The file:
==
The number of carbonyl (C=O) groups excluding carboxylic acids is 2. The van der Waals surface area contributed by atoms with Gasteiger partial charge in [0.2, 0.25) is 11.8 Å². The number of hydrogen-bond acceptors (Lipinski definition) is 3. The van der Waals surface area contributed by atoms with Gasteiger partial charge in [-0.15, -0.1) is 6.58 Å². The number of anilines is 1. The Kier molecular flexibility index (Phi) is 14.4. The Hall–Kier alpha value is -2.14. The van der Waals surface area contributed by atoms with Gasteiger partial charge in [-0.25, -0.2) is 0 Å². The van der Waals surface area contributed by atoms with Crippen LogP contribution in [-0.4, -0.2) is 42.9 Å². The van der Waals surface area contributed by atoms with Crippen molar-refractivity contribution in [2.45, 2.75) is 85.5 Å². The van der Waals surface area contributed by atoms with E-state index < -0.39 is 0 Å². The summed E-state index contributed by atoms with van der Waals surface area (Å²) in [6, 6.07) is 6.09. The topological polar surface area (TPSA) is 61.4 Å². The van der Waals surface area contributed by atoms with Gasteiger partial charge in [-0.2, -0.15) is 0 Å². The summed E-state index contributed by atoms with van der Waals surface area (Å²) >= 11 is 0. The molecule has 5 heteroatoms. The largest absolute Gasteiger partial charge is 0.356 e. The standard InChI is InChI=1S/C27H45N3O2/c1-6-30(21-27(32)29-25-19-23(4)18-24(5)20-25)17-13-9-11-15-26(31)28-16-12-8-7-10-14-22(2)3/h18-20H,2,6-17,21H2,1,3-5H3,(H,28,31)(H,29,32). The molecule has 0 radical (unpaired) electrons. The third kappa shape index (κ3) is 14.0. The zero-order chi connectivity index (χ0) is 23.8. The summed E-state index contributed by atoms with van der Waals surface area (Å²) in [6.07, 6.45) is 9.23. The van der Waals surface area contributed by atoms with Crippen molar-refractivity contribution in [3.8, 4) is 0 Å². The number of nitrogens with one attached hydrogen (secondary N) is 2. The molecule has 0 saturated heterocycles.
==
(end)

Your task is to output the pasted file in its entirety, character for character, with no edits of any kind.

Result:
The number of carbonyl (C=O) groups excluding carboxylic acids is 2. The van der Waals surface area contributed by atoms with Gasteiger partial charge in [0.2, 0.25) is 11.8 Å². The number of hydrogen-bond acceptors (Lipinski definition) is 3. The van der Waals surface area contributed by atoms with Gasteiger partial charge in [-0.15, -0.1) is 6.58 Å². The number of anilines is 1. The Kier molecular flexibility index (Phi) is 14.4. The Hall–Kier alpha value is -2.14. The van der Waals surface area contributed by atoms with Gasteiger partial charge in [-0.25, -0.2) is 0 Å². The van der Waals surface area contributed by atoms with Crippen LogP contribution in [-0.4, -0.2) is 42.9 Å². The van der Waals surface area contributed by atoms with Crippen molar-refractivity contribution in [2.45, 2.75) is 85.5 Å². The van der Waals surface area contributed by atoms with E-state index < -0.39 is 0 Å². The summed E-state index contributed by atoms with van der Waals surface area (Å²) in [6, 6.07) is 6.09. The topological polar surface area (TPSA) is 61.4 Å². The van der Waals surface area contributed by atoms with Gasteiger partial charge in [-0.2, -0.15) is 0 Å². The summed E-state index contributed by atoms with van der Waals surface area (Å²) >= 11 is 0. The molecule has 5 heteroatoms. The largest absolute Gasteiger partial charge is 0.356 e. The standard InChI is InChI=1S/C27H45N3O2/c1-6-30(21-27(32)29-25-19-23(4)18-24(5)20-25)17-13-9-11-15-26(31)28-16-12-8-7-10-14-22(2)3/h18-20H,2,6-17,21H2,1,3-5H3,(H,28,31)(H,29,32). The molecule has 0 radical (unpaired) electrons. The third kappa shape index (κ3) is 14.0. The zero-order chi connectivity index (χ0) is 23.8. The summed E-state index contributed by atoms with van der Waals surface area (Å²) in [6.07, 6.45) is 9.23. The van der Waals surface area contributed by atoms with Crippen molar-refractivity contribution in [3.8, 4) is 0 Å². The number of nitrogens with one attached hydrogen (secondary N) is 2. The molecule has 0 saturated heterocycles.